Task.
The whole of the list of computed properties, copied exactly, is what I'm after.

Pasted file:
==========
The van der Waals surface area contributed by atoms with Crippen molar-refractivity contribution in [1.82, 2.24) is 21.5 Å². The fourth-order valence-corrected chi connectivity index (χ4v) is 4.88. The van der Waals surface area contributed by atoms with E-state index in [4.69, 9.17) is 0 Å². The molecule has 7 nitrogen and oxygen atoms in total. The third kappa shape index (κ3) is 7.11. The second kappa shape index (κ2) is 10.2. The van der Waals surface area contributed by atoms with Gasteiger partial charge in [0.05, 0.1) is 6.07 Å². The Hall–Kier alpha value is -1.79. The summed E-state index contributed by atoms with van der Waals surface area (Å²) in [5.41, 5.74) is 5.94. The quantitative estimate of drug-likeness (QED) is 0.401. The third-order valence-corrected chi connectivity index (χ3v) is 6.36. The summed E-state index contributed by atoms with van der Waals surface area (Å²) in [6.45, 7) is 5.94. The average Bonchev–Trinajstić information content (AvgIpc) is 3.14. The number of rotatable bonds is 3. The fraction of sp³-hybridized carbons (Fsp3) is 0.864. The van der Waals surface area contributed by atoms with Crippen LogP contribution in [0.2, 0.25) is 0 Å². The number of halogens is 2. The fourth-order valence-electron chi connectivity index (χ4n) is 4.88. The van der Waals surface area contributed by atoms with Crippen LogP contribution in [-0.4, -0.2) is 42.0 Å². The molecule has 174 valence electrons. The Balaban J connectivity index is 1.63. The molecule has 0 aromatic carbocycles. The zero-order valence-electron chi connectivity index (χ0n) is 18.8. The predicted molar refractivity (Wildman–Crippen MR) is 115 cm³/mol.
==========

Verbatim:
The van der Waals surface area contributed by atoms with Crippen molar-refractivity contribution in [1.82, 2.24) is 21.5 Å². The fourth-order valence-corrected chi connectivity index (χ4v) is 4.88. The van der Waals surface area contributed by atoms with E-state index in [4.69, 9.17) is 0 Å². The molecule has 7 nitrogen and oxygen atoms in total. The third kappa shape index (κ3) is 7.11. The second kappa shape index (κ2) is 10.2. The van der Waals surface area contributed by atoms with Gasteiger partial charge in [0.05, 0.1) is 6.07 Å². The Hall–Kier alpha value is -1.79. The summed E-state index contributed by atoms with van der Waals surface area (Å²) in [5.41, 5.74) is 5.94. The quantitative estimate of drug-likeness (QED) is 0.401. The third-order valence-corrected chi connectivity index (χ3v) is 6.36. The summed E-state index contributed by atoms with van der Waals surface area (Å²) in [6.45, 7) is 5.94. The average Bonchev–Trinajstić information content (AvgIpc) is 3.14. The number of rotatable bonds is 3. The fraction of sp³-hybridized carbons (Fsp3) is 0.864. The van der Waals surface area contributed by atoms with Crippen LogP contribution in [0.2, 0.25) is 0 Å². The number of halogens is 2. The fourth-order valence-electron chi connectivity index (χ4n) is 4.88. The van der Waals surface area contributed by atoms with Crippen LogP contribution in [-0.4, -0.2) is 42.0 Å². The molecule has 174 valence electrons. The Balaban J connectivity index is 1.63. The molecule has 0 aromatic carbocycles. The zero-order valence-electron chi connectivity index (χ0n) is 18.8. The predicted molar refractivity (Wildman–Crippen MR) is 115 cm³/mol.